What is Site Plan Control?
Site plan control is a planning tool provided to municipalities under Section 41 of the Planning Act (RSO 1990). Development that is subject to site plan control must go through the site plan approval process before a building permit can be released. This allows the Town to control or influence development to ensure that the design meets planning and engineering standards, public health and safety guidelines, and is visually appropriate. It can also help ensure that the design is sustainable, as well as accessible and appropriate for people with a disability. Under the Planning Act the public is not involved in the approval process, however they are notified of applications made in the community.
What is the Site Plan Control process?
What type of development needs to go through site plan control?
The Town’s Site Plan By-law (135-17) outlines what development must go through site plan control and what is exempt. This is based on zoning (established by the Town’s Zoning By-law 080-13) and the type of development proposed. The table below gives an overview of the zones included in the Town’s site plan control area; a complete list can be found in Schedule ‘A’ of By-law 135-17, including site specific exceptions. Council also has the power to designate other lands as a site plan control area.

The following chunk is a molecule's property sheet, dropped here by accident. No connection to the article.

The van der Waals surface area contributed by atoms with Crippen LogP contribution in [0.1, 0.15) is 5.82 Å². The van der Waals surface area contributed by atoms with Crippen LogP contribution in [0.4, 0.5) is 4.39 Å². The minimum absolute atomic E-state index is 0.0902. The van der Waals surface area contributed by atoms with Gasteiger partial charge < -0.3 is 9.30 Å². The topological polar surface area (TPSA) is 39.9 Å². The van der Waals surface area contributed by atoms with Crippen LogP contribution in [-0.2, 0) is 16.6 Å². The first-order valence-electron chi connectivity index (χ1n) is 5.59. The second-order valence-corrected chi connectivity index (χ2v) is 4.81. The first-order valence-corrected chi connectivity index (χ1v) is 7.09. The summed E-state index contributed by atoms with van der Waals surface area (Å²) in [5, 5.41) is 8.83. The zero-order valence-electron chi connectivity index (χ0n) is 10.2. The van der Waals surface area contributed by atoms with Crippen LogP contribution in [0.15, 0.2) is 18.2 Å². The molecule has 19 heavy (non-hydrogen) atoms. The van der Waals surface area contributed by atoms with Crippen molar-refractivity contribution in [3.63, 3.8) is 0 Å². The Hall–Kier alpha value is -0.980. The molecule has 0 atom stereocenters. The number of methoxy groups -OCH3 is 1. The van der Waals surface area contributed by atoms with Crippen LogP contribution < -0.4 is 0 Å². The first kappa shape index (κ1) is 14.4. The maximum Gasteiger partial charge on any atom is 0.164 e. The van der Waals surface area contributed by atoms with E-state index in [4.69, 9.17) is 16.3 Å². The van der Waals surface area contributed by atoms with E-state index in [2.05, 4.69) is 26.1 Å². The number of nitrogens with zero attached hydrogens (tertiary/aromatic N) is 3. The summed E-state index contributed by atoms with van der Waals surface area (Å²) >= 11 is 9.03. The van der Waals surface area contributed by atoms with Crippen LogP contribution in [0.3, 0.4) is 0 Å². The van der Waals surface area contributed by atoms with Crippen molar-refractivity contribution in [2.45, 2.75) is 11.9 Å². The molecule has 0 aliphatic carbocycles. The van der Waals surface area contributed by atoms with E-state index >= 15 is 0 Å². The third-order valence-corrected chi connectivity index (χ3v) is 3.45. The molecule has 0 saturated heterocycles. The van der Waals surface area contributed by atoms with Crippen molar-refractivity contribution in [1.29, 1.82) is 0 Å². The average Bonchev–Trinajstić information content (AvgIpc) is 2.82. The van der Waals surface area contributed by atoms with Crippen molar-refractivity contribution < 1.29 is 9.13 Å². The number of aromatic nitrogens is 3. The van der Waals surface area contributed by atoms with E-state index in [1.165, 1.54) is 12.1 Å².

Why does Innisfil use site plan control?
Innisfil uses site plan control to make sure that new development within the Town is appropriate and well designed. When reviewing site plan applications, the Town checks that:
- The site is safe, appropriate and makes good use of design, landscaping, lighting, etc.;
- The exterior character, scale, appearance and design features of buildings/structures are appropriate;
- The proposal suits the character of the area and poses minimal land use conflicts to neighbouring uses;
- The streetscape is designed to suit the area, be attractive and be functional (landscaping, trees, paving materials, sidewalk features, street furniture, waste/recycling bins, bicycle parking facilities, etc.).
- Road considerations (e.g. road width, the location/size of driveways, parking lots, loading facilities, garbage collection areas, snow storage/removal areas, etc.) are clearly shown and appropriate;
- The site is graded properly and any easements needed for public utilities, servicing and/or site drainage have been secured;
- The site is designed to be convenient and accessible for pedestrians, cyclists and drivers;
- Fire & Rescue vehicles will be able to safely and quickly enter andexitthe site if there is an emergency.
- Sustainable design, such as Low Impact Development (LID) is used to minimize the impact of the development on the natural environment
Who can I contact for more information?
Trish Kernen, Development Coordinator
705-436-3740 Ext. 3320
Nick Skerratt, Development Leader
705-436-3740 Ext. 3314